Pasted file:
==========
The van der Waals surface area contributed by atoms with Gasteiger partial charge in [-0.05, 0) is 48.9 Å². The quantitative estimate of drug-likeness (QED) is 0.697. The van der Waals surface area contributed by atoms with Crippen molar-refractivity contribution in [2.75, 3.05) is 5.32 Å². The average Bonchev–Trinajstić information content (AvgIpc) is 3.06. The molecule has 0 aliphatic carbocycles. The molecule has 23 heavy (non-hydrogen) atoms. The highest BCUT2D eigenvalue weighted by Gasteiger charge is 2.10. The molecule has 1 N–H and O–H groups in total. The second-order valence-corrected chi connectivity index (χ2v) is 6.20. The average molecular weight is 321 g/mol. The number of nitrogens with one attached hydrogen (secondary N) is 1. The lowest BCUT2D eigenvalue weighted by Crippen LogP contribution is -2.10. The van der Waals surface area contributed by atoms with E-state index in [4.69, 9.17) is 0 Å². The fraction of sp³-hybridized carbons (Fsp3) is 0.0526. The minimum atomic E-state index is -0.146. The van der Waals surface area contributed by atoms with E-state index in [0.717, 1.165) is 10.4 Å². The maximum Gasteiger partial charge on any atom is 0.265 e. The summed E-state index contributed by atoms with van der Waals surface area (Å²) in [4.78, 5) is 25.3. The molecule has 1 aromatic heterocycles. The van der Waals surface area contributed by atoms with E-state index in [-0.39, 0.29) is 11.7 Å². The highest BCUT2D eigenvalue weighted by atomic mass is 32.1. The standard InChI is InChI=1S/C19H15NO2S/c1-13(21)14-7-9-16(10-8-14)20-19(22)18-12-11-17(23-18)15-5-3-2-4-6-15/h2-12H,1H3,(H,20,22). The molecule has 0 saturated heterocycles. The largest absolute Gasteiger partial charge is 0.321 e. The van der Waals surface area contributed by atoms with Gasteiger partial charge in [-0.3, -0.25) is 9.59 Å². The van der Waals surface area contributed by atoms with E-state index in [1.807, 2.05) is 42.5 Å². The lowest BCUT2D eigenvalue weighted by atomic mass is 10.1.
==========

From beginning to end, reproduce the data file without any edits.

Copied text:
The van der Waals surface area contributed by atoms with Gasteiger partial charge in [-0.05, 0) is 48.9 Å². The quantitative estimate of drug-likeness (QED) is 0.697. The van der Waals surface area contributed by atoms with Crippen molar-refractivity contribution in [2.75, 3.05) is 5.32 Å². The average Bonchev–Trinajstić information content (AvgIpc) is 3.06. The molecule has 0 aliphatic carbocycles. The molecule has 23 heavy (non-hydrogen) atoms. The highest BCUT2D eigenvalue weighted by Gasteiger charge is 2.10. The molecule has 1 N–H and O–H groups in total. The second-order valence-corrected chi connectivity index (χ2v) is 6.20. The average molecular weight is 321 g/mol. The number of nitrogens with one attached hydrogen (secondary N) is 1. The lowest BCUT2D eigenvalue weighted by Crippen LogP contribution is -2.10. The van der Waals surface area contributed by atoms with E-state index in [4.69, 9.17) is 0 Å². The fraction of sp³-hybridized carbons (Fsp3) is 0.0526. The minimum atomic E-state index is -0.146. The van der Waals surface area contributed by atoms with E-state index in [0.717, 1.165) is 10.4 Å². The maximum Gasteiger partial charge on any atom is 0.265 e. The summed E-state index contributed by atoms with van der Waals surface area (Å²) in [4.78, 5) is 25.3. The molecule has 1 aromatic heterocycles. The van der Waals surface area contributed by atoms with E-state index in [-0.39, 0.29) is 11.7 Å². The highest BCUT2D eigenvalue weighted by atomic mass is 32.1. The standard InChI is InChI=1S/C19H15NO2S/c1-13(21)14-7-9-16(10-8-14)20-19(22)18-12-11-17(23-18)15-5-3-2-4-6-15/h2-12H,1H3,(H,20,22). The molecule has 0 saturated heterocycles. The largest absolute Gasteiger partial charge is 0.321 e. The van der Waals surface area contributed by atoms with Gasteiger partial charge in [-0.3, -0.25) is 9.59 Å². The van der Waals surface area contributed by atoms with E-state index in [1.807, 2.05) is 42.5 Å². The lowest BCUT2D eigenvalue weighted by atomic mass is 10.1.